The BOK is also estimating that inflation will exceed 6 percent in the second half of the year. Eo Un-seon, a Statistics Korea official, told the media, “In May, prices of petroleum products and processed foods, and personal service prices extended their high growth. The price growth of farm products also picked up.”
The Yoon administration has pledged to create a “business friendly” environment where all barriers to profit making will be torn down, including the modicum of job protections that exist. It had pledged to enforce “labor flexibility,” a euphemism for mass job and wage cuts.
The Democrats, who still maintain a large majority in the National Assembly with 169 seats out of 300 to the PPP’s 114, are not opposed to this agenda, but will seek to direct workers’ anger into political dead-ends.
The deepening social and economic crisis is fueling mounting working-class struggle.
Truck drivers in the Cargo Truckers Solidarity (CTS) union launched a strike on Tuesday, demanding a minimum freight fare to offset surging fuel costs.
They are also calling for the extension of the Safe Trucking Freight Rates System, which sets a legal minimum freight rate and will expire at the end of this year. The system is also meant to ensure safe driving, so drivers do not feel pressured to deliver goods at higher speeds just to make ends meet.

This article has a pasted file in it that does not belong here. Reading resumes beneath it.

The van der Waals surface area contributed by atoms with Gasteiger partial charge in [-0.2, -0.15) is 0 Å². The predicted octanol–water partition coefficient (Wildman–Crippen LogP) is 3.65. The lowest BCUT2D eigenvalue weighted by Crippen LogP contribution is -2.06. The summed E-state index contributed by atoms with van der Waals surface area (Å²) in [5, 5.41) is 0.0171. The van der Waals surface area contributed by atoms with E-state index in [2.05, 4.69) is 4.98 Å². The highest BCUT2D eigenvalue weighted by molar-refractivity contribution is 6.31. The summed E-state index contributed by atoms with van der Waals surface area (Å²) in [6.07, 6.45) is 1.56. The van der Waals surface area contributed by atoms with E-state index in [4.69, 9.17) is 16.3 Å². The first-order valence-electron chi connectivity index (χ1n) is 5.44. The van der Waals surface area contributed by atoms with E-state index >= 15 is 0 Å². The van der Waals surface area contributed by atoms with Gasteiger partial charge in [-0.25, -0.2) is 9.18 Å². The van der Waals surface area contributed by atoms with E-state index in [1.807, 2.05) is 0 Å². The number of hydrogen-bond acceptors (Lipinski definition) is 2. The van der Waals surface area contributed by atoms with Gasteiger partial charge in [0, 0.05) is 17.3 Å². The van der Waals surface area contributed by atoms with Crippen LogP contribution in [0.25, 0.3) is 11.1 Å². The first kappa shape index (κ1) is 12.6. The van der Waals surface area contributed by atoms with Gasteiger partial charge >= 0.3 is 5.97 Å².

The CTS is affiliated with the Korean Confederation of Trade Unions (KCTU), which postures as a militant organization, but politically backs the Democrats. CTS officials stated beforehand that most of its 25,000 members would take part in the strike, but only approximately 9,000 workers participated on the first day.
The unions are desperately seeking to isolate the emerging struggles of workers, in line with their role as a police force of governments and the employers.
To develop the fight for their social rights, workers must take their struggles out of the hands of the unions by forming independent rank-and-file committees. The bipartisan program of mass COVID infection and an assault on jobs, wages and conditions underscores the need for a break with the entire political establishment and a turn to a genuine alternative, a socialist and internationalist perspective.